Freeman Dyson talked about biotech, which he called "the technology of the 21st century" drawing analogies with the computer industry which has become an integral part of peoples lives, and become domesticated.
Freeman Dyson said that the way we're going to avoid the dangers presented by biotech is probably down to luck, presenting the idea that this is pretty much how society makes it through every new challenge.
www.babilim.co.uk /blog/2004/07/keynote-speeches_29.html   (320 words)

  
 Book review of Freeman Dyson   (Site not responding. Last check: 2007-11-07)
Freeman Dyson is a physicist by profession, and this book is a physicist's speculations on the origins of life and on the relationship between cosmology and faith.
Dyson borrows ideas taken from Manfred Eigen (who claims that RNA can appear spontaneously) and Lynn Margulis (who claims that cellular evolution was due to parasites).
Dyson even computed the entropy of a human being (the rate at which humans dissipate energy times the human body's temperature times the duration of a unit of consciousness): 10 to the 23th.
www.thymos.com /mind/dyson2.html   (449 words)

  
 Freeman Dyson envisions biotech solutions to rural poverty : 3/01
Dyson's lecture, titled "Successes and Failures in Applying Science to Maintain Peace and Help the Poor," addressed whether high technology can be pursued without widening the gap between rich and poor.
Dyson, professor emeritus at the Institute for Advanced Study in Princeton, N.J., is best known for his popular books addressing what lies in store for humanity in both the near and distant future.
Dyson calls these new technologies "green" because they are based on biology rather than physics or chemistry, which are the primary foundations of what he calls the "gray" technologies of industry.
news-service.stanford.edu /news/2001/march21/dyson-321.html   (938 words)

  
 Dyson, Freeman John (1923-)
English-born theoretical physicist (became a U.S. citizen in 1957), president of the Space Sciences Institute, and professor emeritus at the Institute for Advanced Studies, Princeton, who has proposed several novel ideas in the field of SETI and of advanced space propulsion (see Project Orion).
Dyson has speculated how advanced civilizations might be able to travel between stars (see interstellar travel),
Dyson was one of the ancient natural philosophers, pre-Belt, almost pre-atomic.
www.daviddarling.info /encyclopedia/D/DysonF.html   (533 words)

  
 ONLamp.com -- Two Degrees of Freedom
Freeman Dyson has spent the past 50 years as a physicist at the Princeton Institute for Advanced Study.
Dyson spoke of the beauty and passion he saw at a recent flower show in Philadelphia as well as the lizards and snakes he saw at a reptile show.
Freeman answered a question about values and technology by saying that "For me, technology is just a tool and doesn't have religious overtones." Another questioner asked about his thoughts on the end of the universe.
www.onlamp.com /pub/a/onlamp/2004/07/30/dysons.html   (869 words)

  
 Origins of Life - Freeman Dyson
Dyson explains what he does fairly clearly; nevertheless, a certain familiarity with mathematical concepts is called for.
Dyson admits that a great deal of work must still be done in this field, but his model appears to be an interesting avenue to explore.
Freeman Dyson is Professor Emeritus of Physics at the Institute for Advanced Study at Princeton University.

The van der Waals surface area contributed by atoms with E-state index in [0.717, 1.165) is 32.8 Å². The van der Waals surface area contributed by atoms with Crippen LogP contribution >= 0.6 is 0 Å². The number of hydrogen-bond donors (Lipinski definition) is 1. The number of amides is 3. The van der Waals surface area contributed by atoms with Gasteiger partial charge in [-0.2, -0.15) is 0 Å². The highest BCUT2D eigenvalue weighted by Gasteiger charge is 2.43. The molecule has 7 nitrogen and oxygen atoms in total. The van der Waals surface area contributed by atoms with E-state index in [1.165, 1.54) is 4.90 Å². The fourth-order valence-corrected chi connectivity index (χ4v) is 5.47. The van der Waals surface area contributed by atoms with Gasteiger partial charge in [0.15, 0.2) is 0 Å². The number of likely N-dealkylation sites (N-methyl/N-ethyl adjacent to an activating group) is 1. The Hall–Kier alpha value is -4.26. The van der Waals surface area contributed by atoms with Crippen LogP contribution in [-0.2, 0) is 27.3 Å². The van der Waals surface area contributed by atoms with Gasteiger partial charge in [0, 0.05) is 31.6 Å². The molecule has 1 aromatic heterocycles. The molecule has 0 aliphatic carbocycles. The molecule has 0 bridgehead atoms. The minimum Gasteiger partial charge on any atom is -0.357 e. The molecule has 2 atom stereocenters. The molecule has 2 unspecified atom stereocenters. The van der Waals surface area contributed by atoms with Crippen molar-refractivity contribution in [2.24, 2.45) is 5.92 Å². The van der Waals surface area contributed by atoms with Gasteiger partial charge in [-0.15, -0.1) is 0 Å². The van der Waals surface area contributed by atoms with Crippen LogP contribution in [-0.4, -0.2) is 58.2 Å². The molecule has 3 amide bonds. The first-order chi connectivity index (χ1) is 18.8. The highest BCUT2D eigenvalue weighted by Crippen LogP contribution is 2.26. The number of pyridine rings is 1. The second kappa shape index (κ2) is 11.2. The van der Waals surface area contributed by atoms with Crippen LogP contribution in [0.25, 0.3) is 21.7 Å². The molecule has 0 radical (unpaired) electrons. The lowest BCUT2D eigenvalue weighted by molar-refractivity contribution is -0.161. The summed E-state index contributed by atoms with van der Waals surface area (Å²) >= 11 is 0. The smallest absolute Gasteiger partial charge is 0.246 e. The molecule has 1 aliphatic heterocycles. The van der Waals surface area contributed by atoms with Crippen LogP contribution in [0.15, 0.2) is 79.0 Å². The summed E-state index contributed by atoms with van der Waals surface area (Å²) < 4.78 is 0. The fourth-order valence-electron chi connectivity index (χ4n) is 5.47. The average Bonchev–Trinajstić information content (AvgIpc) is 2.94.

www.complete-review.com /reviews/dysonf/origins.htm   (840 words)

  
 [No title]   (Site not responding. Last check: 2007-11-07)
Freeman Dyson, a world renown scientist who is a fellow of the American Physical Society, a member of the U.S. National Academy of Sciences, and a fellow of the Royal Society of London, will speak on “Gravitons” at St. John’s College.
Dyson explains that “according to the conventional wisdom, the problem is to construct a theory of quantum gravity, which would imply the existence of gravitons.” Using thought-experiments, Professor Dyson will question this conventional wisdom, asking whether it makes physical sense to talk about gravitons at all.
Freeman Dyson is professor emeritus, School for Natural Sciences, Institute for Advanced Study in Princeton, New Jersey.
www.stjohnscollege.edu /asp/newsDetail.aspx?hid=231   (280 words)

  
 Online NewsHour: The Tools of a Revolution -- June 16, 1999
FREEMAN DYSON: Exactly, which is a village where near I used to live.
FREEMAN DYSON: Well, the marketplace helps undoubtedly to get things started, but also you have to have politics and you have to have ethics, all has to work together.
FREEMAN DYSON: Well, we have to be prepared, of course, to push to get technology widely accessible.
www.pbs.org /newshour/gergen/june99/dyson_6-16.html   (1302 words)

  
 Dyson Sphere
The Dyson sphere (or Dyson shell) was originally proposed by the Information Age physicist Freeman Dyson in the article "Search for Artificial Stellar Sources of Infrared Radiation" as a way for an advanced civilisation to utilise all of the energy radiated by their sun.
Dyson's original idea was a swarm, not a shell, containing enough solar collectors around the star to absorb the starlight, containing at least 10,000 elements and around a million kilometers thick ; here is one, radiating away the waste heat after the swarm has utilised the star's energy.
A second type of Dyson uses lightweight sails to float on the light pressure from the star; these floating satellites are called statites and can support the weight of photovoltaic cells- these dyson statites are basically an energy collection device, but as they are close to the star they can be quite efficient.
www.orionsarm.com /civ/Dyson_Spheres.html   (1359 words)

  
 Big Ideas. Big Thinkers. Freeman Dyson | Thirteen/WNET
Freeman Dyson is a Professor Emeritus in mathematical physics and astrophysics at the Institute for Advanced Study.